Also I don’t know what they mean by inequality. Is it wealth inequality or income inequality? The two are different things. Wealth inequality cannot be fixed by the government like the author suggest. It is like the rule of thumb for losing weight, you need to burn more calories than you consume. While this is too simplistic, it is easy enough to say if you consume 1,000 calories more than you consume, you will gain weight. Likewise no matter your income, if your spend more than you make you will dissipate wealth and not accumulate it. The MID isn’t going to matter.

  4. Also the article mentions that the left tends to blame some of the problems on inequality on structural problems, like movement of jobs, and the right on individual decisions and divorce. Both of these are important, much more than the MID. How can you know if your neighborhood will become blighted in the next 20 years?

    Divorce also hurts equality. It is so much more efficient to have two adults working towards the same goals in the same home when you have children. If you divorce you have two incomes in two households, with one parent overburdened raising the children in a single parent household. You might even have both parents taking financial harm in order to get back at the other parent. Keep this in mind when looking at household income over the years. This can be hidden in the data.

    https://coachgordo.wordpress.com/2017/05/10/what-makes-real-estate-assets-cheap-tame-your-fomo/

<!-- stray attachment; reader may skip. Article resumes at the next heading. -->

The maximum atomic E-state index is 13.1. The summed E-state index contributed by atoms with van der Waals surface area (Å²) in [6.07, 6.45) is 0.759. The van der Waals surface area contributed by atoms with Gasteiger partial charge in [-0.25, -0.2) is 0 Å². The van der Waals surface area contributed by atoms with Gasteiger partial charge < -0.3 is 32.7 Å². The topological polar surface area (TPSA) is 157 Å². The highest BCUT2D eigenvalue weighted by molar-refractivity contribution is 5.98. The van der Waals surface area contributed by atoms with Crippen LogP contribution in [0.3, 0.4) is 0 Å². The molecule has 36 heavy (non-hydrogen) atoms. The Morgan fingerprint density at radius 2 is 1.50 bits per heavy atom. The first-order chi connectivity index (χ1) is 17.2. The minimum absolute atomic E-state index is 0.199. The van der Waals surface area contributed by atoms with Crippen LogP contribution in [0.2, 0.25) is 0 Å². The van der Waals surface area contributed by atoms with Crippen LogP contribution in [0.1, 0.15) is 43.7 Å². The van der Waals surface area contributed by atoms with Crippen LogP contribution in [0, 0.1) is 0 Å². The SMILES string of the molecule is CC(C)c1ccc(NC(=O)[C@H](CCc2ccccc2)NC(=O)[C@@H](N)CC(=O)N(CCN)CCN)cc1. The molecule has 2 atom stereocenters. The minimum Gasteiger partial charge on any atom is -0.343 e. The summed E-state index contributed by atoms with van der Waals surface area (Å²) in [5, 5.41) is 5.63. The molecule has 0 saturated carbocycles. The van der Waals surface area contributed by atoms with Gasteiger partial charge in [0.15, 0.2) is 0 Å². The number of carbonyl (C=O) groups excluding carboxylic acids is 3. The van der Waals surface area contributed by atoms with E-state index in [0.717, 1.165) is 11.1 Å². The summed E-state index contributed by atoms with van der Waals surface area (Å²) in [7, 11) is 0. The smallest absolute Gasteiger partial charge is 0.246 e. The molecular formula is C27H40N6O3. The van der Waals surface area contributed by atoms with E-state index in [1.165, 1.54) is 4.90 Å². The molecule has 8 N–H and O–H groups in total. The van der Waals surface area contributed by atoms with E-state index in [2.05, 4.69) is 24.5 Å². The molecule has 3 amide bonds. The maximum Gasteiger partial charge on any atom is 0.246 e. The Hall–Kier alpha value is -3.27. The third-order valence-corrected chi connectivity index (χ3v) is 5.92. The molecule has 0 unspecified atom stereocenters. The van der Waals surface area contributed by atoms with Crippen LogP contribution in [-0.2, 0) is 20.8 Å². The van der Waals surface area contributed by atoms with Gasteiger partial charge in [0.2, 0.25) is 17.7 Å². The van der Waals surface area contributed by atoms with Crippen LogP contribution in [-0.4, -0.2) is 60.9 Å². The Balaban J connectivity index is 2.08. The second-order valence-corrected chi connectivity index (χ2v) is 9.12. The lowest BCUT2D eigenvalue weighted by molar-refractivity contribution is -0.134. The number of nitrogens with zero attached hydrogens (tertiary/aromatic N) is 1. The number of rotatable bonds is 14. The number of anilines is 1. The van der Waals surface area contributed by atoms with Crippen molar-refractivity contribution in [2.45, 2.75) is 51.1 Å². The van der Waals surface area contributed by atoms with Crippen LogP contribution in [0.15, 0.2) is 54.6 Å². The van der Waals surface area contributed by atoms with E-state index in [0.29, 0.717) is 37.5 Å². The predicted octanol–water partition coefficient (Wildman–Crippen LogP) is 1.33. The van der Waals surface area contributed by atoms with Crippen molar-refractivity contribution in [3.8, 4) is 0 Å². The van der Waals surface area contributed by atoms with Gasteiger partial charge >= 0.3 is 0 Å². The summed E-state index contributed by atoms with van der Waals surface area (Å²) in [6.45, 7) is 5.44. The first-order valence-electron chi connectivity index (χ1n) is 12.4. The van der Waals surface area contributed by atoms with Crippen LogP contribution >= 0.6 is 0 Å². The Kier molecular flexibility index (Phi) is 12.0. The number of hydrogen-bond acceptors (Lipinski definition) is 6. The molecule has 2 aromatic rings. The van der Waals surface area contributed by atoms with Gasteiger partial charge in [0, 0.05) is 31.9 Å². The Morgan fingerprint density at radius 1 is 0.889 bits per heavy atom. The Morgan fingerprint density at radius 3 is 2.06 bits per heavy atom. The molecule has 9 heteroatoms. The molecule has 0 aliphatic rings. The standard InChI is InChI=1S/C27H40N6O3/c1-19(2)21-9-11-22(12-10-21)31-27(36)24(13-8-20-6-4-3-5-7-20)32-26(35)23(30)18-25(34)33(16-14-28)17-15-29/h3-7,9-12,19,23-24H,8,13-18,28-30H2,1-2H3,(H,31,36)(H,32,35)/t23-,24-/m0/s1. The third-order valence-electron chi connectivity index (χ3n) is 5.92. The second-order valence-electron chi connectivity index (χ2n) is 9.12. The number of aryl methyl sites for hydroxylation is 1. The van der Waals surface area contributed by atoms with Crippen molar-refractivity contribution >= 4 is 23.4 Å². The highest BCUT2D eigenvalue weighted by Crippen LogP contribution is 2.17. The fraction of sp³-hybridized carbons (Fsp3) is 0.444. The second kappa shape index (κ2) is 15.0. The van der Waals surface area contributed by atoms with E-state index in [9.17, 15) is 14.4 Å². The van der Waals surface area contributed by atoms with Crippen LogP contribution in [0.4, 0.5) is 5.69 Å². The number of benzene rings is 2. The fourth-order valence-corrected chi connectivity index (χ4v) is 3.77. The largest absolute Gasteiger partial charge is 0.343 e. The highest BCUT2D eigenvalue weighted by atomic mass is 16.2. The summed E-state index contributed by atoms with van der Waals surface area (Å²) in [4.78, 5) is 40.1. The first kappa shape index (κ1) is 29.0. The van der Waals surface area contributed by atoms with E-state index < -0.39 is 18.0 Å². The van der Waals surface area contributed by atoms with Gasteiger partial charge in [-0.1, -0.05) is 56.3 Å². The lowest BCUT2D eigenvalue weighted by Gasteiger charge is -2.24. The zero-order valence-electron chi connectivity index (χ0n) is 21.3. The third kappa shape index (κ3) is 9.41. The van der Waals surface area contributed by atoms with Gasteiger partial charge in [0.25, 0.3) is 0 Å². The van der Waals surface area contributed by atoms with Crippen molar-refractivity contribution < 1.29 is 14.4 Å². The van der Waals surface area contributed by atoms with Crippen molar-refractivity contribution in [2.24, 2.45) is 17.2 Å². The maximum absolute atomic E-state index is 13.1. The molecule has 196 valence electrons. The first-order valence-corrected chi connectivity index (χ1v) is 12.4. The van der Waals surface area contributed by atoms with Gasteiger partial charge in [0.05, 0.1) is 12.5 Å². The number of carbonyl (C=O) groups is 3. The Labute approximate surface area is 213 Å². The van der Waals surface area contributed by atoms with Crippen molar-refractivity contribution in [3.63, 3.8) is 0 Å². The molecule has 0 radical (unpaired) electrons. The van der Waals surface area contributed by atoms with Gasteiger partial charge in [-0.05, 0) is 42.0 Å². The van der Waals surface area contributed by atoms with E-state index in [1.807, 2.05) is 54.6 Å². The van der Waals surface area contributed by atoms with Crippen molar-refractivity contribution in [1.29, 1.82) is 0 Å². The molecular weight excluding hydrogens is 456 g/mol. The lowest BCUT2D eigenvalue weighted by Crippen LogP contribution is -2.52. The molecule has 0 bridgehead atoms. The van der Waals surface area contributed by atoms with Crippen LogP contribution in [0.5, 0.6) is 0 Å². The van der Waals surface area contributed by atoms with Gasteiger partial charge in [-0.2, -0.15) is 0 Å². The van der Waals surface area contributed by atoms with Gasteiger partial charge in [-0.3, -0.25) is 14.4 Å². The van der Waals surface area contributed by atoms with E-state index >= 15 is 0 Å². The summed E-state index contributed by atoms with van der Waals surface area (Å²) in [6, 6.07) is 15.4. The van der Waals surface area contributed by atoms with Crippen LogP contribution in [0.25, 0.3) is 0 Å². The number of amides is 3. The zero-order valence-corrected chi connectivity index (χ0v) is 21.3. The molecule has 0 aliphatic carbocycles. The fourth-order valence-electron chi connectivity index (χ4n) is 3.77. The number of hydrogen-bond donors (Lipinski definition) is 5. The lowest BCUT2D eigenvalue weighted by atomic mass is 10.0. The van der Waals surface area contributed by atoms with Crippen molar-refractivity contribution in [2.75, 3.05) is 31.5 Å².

https://coachgordo.wordpress.com/2017/05/08/effective-real-estate-ownership/

    http://livingstingy.blogspot.com/2017/05/did-401k-create-wealth-inequality.html

  5. Yeah, you know, I’m beginning to wonder about the whole “investment” thing.

    Let’s say you get a 4-year undergrad degree plus four more years to get your Pharmacy degree at a state school. Looking at the costs:
    http://financialaid.oregonstate.edu/review_costofattendance
    http://pharmacy.oregonstate.edu/pharm-d-tuition-and-fees

    If you don’t qualify for financial aid, it’s roughly $200k altogether. But that $200k enables you to make $100k right off the bat, with the ability to go up to $250k or beyond. If the average non-college grad starts at $40k, you’re pulling in an extra $60 your first year. Even assuming (which is not a good assumption at all) that you stay flat, you’ve paid off your education after just four years. Now let’s say you follow a normal trajectory and make, I don’t know, $150k a year after five years. You’re pulling in an extra $100k compared to what you would have ordinarily made. Even if you deduct taxes, you’re still doing great. How many investments can you make that will pull in a steady and reliable $100k a year? Unless you start with a lot of money, there aren’t many investments that can generate that kind of return. Never mind the MID, which isn’t even an investment.

    Now of course, there are some “structural” advantages here too. If you’re a pharmacist, chances are good that you can live in a neighborhood that isn’t dangerous. You are less likely to lose money or quality of life because people in your neighborhood don’t tend to sell drugs or commit violent crimes. You get to network with people who have money, and therefore you become more aware of better opportunities for your family.

    But none of this really started with an investment in property or stocks. It started with an investment in education.